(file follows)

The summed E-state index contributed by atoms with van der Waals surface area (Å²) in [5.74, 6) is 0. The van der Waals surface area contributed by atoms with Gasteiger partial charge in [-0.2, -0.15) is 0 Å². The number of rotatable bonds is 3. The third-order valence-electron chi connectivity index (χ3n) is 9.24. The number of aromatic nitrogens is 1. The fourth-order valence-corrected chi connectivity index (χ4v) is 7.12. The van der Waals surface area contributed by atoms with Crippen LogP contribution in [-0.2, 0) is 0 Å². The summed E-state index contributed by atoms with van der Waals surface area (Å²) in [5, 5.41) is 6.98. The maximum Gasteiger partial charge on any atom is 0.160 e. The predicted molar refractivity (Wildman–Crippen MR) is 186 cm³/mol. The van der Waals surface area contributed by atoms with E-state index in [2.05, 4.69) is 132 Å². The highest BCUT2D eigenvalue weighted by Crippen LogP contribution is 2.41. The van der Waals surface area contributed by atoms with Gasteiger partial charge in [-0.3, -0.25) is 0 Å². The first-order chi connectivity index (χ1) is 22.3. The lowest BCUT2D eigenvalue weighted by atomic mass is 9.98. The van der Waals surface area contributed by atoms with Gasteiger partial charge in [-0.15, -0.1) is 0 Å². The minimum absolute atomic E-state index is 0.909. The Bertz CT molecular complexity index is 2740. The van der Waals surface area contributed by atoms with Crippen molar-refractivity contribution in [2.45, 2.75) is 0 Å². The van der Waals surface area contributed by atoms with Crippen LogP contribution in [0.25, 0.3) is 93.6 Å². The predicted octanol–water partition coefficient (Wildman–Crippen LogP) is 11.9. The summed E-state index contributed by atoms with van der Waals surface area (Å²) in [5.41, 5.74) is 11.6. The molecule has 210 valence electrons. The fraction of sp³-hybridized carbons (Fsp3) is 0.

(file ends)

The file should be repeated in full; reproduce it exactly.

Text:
The summed E-state index contributed by atoms with van der Waals surface area (Å²) in [5.74, 6) is 0. The van der Waals surface area contributed by atoms with Gasteiger partial charge in [-0.2, -0.15) is 0 Å². The number of rotatable bonds is 3. The third-order valence-electron chi connectivity index (χ3n) is 9.24. The number of aromatic nitrogens is 1. The fourth-order valence-corrected chi connectivity index (χ4v) is 7.12. The van der Waals surface area contributed by atoms with Crippen LogP contribution in [-0.2, 0) is 0 Å². The summed E-state index contributed by atoms with van der Waals surface area (Å²) in [5, 5.41) is 6.98. The maximum Gasteiger partial charge on any atom is 0.160 e. The predicted molar refractivity (Wildman–Crippen MR) is 186 cm³/mol. The van der Waals surface area contributed by atoms with E-state index in [2.05, 4.69) is 132 Å². The highest BCUT2D eigenvalue weighted by Crippen LogP contribution is 2.41. The van der Waals surface area contributed by atoms with Gasteiger partial charge in [-0.3, -0.25) is 0 Å². The first-order chi connectivity index (χ1) is 22.3. The lowest BCUT2D eigenvalue weighted by atomic mass is 9.98. The van der Waals surface area contributed by atoms with Gasteiger partial charge in [-0.15, -0.1) is 0 Å². The minimum absolute atomic E-state index is 0.909. The Bertz CT molecular complexity index is 2740. The van der Waals surface area contributed by atoms with Crippen molar-refractivity contribution in [2.45, 2.75) is 0 Å². The van der Waals surface area contributed by atoms with Crippen LogP contribution in [0.25, 0.3) is 93.6 Å². The predicted octanol–water partition coefficient (Wildman–Crippen LogP) is 11.9. The summed E-state index contributed by atoms with van der Waals surface area (Å²) in [5.41, 5.74) is 11.6. The molecule has 210 valence electrons. The fraction of sp³-hybridized carbons (Fsp3) is 0.